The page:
American college students are increasingly likely to describe themselves as gifted

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American college students are increasingly likely to describe themselves as "gifted"

http://www.bbc.co.uk/news/magazine-20756247

Well, I'm an undergraduate freshman and I would say I'm above average (relative to all 18 year olds in Canada). I would also say I'm above average (relative to my peers in my classes at uni because I've revamped my work habits recently). About a year ago, I would say that I was below average (relative to the smart students in my university classes in high school). I think it's just a coincidence that there's a correlation between confidence and how well you do in school. I think decrease in academic ability has to do with the number of distractions readily available these days - we're in a post-productivity age.
 
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  • #3
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The article is confusing.

"What's really become prevalent over the last two decades is the idea that being highly self-confident - loving yourself, believing in yourself - is the key to success.

"Now the interesting thing about that belief is it's widely held, it's very deeply held, and it's also untrue."
Then later:

He found that although high self-esteem frequently had a positive correlation with success, the direction of causation was often unclear. For example, are high marks awarded to people with high self-esteem or does getting high marks engender high self-esteem?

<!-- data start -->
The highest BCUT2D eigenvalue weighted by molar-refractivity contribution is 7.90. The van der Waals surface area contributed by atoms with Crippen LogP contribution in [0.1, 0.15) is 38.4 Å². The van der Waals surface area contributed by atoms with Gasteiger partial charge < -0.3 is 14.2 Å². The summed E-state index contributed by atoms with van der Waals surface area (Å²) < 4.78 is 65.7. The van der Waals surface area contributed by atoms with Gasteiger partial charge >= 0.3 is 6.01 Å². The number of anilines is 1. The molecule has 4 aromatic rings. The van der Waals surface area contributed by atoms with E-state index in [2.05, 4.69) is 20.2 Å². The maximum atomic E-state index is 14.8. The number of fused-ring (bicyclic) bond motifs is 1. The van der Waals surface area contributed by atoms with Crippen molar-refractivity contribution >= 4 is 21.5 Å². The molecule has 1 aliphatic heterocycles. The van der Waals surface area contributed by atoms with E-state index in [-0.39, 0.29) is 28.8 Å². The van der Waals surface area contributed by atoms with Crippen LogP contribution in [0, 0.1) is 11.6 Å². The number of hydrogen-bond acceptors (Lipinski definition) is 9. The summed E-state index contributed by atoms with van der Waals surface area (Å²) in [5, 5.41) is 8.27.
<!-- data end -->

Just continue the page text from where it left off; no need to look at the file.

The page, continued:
I'm not sure what point is being made at all.
 
  • #4
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The article is confusing.
That's strange, because William Kremer told me he was better than most journalists.
 
  • #5
WannabeNewton
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The great George Carlin did a brilliant bit on the absurdity of the so called self - esteem movement that zooby quoted from the article. I can't link it here as it contains many obscenities but you can easily find it on youtube if you're interested.
 
  • #6
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The great George Carlin did a brilliant bit on the absurdity of the so called self - esteem movement that zooby quoted from the article. I can't link it here as it contains many obscenities but you can easily find it on youtube if you're interested.
According to Wikipedia, he's a comedian.
 
  • #8
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Yeah so?
I started this thread with the intention of a semi-serious discussion. Typically, comedians stretch the truth or exaggerate something for comedic purposes. I watched it by the way, pretty funny.
 
  • #9
WannabeNewton
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I started this thread with the intention of a semi-serious discussion. Typically, comedians stretch the truth or exaggerate something for comedic purposes. I watched it by the way, pretty funny.
Carlin isn't a typical comedian IMO; he is almost always right on the money. I agree with his views on this in particular because I find that boosting self - esteem and confidence is all surface level and it is a meaningless tactic that doesn't prove anything about ability in the long run.
 
  • #10